- New Hampshire Gov. Chris Sununu’s decision to disqualify out-of-state baffles many observers, who fear public health repercussions.
- Even if some students attending higher institutions in New Hampshire don’t live there year-round, many work and travel within the state, pundits note.
- With the spring term ending soon, out-of-state and could spread the virus.
Sununu, a Republican, flatly declined duringto make out-of-state students eligible for a vaccine, arguing that they are becoming more widely available in other states. He also contended that because the academic year is almost over, those students would have trouble scheduling a administered several weeks apart.
New Hampshire is opening vaccination eligibility to residents ages 16 and up starting April 2.
The move to bar out-of-state students ranked officials on and off campuses. A former state epidemiologist lambasted Sununuon a local news website, asserting the decision was motivated by politics, not public health. “This virus does not know the difference between a student who is an NH resident and one who is a resident of another in one of our college towns,” the official wrote.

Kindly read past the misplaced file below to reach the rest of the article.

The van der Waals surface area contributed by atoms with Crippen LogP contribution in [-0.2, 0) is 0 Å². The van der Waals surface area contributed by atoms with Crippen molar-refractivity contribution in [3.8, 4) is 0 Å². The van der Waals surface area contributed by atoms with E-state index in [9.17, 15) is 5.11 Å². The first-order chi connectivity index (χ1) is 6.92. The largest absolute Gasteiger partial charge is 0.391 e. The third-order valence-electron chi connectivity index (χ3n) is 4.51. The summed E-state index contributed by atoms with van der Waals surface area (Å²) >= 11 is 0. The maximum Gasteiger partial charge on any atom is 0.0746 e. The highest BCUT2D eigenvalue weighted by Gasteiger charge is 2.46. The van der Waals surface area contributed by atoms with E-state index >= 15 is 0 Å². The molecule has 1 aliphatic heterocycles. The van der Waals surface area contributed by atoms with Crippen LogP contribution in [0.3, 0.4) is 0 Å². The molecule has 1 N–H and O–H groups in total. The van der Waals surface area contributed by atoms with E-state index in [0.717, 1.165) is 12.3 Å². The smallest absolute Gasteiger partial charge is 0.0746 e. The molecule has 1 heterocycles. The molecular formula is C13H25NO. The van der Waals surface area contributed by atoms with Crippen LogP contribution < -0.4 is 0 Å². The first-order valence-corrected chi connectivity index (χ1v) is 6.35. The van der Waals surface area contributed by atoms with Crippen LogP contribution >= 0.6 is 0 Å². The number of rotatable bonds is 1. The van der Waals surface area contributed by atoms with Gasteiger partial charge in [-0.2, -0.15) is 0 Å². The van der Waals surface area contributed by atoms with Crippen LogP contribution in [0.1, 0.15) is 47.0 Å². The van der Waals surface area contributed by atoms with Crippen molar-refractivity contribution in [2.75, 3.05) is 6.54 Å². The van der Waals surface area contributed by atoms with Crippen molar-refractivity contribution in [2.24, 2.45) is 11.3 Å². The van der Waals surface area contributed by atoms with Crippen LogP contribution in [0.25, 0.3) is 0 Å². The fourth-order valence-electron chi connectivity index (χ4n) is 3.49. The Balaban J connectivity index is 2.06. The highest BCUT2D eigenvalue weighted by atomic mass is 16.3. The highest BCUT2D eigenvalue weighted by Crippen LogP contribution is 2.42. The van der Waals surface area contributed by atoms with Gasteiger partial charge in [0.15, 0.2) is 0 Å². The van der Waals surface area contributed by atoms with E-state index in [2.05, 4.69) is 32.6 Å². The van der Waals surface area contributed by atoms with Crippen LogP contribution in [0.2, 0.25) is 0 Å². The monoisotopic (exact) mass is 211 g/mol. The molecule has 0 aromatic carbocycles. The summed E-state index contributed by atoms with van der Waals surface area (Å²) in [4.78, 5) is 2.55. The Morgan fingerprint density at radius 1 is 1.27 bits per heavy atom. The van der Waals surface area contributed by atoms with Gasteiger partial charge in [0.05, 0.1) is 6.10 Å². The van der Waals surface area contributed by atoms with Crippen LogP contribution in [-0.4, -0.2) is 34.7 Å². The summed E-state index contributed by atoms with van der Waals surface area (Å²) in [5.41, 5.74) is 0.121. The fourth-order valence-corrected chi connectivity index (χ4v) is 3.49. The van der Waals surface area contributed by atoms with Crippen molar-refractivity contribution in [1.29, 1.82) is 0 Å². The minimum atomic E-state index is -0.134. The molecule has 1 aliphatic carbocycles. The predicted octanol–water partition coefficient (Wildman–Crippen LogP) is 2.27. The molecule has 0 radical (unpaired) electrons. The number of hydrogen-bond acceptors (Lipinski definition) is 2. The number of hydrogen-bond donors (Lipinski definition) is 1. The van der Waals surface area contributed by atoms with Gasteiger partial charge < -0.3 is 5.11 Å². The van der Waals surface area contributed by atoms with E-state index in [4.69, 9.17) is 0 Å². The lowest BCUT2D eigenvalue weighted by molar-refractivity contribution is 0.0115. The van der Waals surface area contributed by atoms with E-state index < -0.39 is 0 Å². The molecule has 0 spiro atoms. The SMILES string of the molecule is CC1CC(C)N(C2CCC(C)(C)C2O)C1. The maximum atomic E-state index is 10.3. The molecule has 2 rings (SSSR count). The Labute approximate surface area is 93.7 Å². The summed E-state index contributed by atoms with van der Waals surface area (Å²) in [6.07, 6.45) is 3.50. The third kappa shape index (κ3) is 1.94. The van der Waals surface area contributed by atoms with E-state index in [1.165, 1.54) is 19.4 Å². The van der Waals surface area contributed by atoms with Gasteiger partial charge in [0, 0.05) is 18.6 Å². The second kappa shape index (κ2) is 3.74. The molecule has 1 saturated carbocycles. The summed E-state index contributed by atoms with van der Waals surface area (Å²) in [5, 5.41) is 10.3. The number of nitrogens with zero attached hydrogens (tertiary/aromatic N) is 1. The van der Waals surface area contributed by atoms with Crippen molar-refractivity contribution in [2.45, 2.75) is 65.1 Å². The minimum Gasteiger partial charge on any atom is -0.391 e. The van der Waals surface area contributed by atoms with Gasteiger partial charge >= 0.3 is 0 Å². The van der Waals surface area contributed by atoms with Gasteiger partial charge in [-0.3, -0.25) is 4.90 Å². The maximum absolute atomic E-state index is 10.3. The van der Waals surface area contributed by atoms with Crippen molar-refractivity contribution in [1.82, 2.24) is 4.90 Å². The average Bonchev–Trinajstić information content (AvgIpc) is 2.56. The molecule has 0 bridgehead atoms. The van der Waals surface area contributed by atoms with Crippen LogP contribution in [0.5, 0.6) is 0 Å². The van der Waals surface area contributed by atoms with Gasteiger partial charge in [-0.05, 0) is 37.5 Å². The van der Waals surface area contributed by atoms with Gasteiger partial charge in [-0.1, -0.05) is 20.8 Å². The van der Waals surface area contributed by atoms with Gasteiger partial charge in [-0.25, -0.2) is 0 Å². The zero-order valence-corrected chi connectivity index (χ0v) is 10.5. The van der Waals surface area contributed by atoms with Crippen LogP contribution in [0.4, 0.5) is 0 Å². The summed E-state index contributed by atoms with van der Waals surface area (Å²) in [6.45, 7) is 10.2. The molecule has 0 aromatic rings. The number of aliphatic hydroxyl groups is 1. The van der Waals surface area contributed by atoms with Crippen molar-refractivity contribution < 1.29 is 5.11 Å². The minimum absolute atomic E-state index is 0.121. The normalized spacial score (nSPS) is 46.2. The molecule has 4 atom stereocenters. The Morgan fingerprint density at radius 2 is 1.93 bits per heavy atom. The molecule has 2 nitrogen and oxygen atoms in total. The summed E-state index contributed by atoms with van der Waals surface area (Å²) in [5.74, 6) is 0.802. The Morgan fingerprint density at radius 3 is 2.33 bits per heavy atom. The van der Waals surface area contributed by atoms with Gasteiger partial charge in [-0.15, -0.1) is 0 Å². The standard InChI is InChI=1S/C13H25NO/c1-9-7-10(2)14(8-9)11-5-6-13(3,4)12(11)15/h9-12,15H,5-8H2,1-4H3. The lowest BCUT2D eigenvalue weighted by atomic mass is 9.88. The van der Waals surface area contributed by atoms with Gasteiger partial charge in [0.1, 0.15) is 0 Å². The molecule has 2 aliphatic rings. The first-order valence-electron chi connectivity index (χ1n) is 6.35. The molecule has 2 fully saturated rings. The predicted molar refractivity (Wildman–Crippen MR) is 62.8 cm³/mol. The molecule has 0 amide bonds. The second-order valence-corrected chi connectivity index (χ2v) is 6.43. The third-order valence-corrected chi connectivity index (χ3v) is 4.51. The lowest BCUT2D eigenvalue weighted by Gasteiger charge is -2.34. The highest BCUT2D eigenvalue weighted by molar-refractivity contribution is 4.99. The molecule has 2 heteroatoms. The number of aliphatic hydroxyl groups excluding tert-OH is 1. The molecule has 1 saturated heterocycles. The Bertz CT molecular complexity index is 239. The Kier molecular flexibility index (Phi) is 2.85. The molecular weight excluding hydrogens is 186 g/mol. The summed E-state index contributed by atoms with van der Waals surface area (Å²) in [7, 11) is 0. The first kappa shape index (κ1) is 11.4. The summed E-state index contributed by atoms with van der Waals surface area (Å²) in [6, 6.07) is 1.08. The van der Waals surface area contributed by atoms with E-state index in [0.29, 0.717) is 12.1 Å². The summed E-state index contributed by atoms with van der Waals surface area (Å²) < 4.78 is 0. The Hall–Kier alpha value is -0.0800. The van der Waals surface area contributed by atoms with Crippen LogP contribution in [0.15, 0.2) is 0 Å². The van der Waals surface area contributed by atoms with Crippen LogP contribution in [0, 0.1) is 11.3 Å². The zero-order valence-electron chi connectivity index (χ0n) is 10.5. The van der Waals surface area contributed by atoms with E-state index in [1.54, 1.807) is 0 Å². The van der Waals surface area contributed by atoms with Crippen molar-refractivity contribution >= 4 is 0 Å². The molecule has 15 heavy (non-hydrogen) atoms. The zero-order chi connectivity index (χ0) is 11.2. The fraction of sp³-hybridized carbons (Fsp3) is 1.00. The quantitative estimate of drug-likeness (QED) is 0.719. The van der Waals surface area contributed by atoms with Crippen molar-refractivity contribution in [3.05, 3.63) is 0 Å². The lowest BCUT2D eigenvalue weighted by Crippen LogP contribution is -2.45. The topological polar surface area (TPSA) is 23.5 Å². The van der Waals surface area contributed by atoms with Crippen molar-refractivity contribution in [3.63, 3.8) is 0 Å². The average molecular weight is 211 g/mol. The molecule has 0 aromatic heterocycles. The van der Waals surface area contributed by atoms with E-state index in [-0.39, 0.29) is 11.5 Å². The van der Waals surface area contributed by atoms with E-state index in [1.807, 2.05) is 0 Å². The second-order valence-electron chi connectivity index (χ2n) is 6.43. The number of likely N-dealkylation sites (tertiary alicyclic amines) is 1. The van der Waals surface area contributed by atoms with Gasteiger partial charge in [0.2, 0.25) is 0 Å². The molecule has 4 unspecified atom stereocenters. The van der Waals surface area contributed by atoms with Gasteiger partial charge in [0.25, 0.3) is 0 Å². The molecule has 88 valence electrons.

Leaders of some college towns have also disagreed with Sununu,to be vaccinated. Robert Kelchen, a higher ed professor at Seton Hall University in New Jersey, said he understood the governor’s logic of wanting to residents. But it could cause a problem of unvaccinated in New Hampshire continuing to spread the virus,” Kelchen said. Whether vaccinating out-of-state hail from other states.
Excluding them could complicate campus life, said Madeline Buitendorp, theCrisis Initiative, which tracks institutional responses to the pandemic. She questioned the fairness of the state , even though they’re likely to be participating in the same activities as other students. It could create tension if you have in-state students vaccinated but out-of-state ones not.
Buitendorp said. “Keeping track and enforcing safety measures is a lot harder. C2i’s founding director, Chris Marsicano, opinedfor NBC that states should give college students priority for vaccines. Not only do they travel often and in settings ripe for the virus to increase, such as dormitories, Marsicano wrote. Vaccinating college students sooner than later “will make them and the communities they visit safer — and allow colleges and universities to reopen for the fall to avoid disrupting more educations and local economies,” he wrote.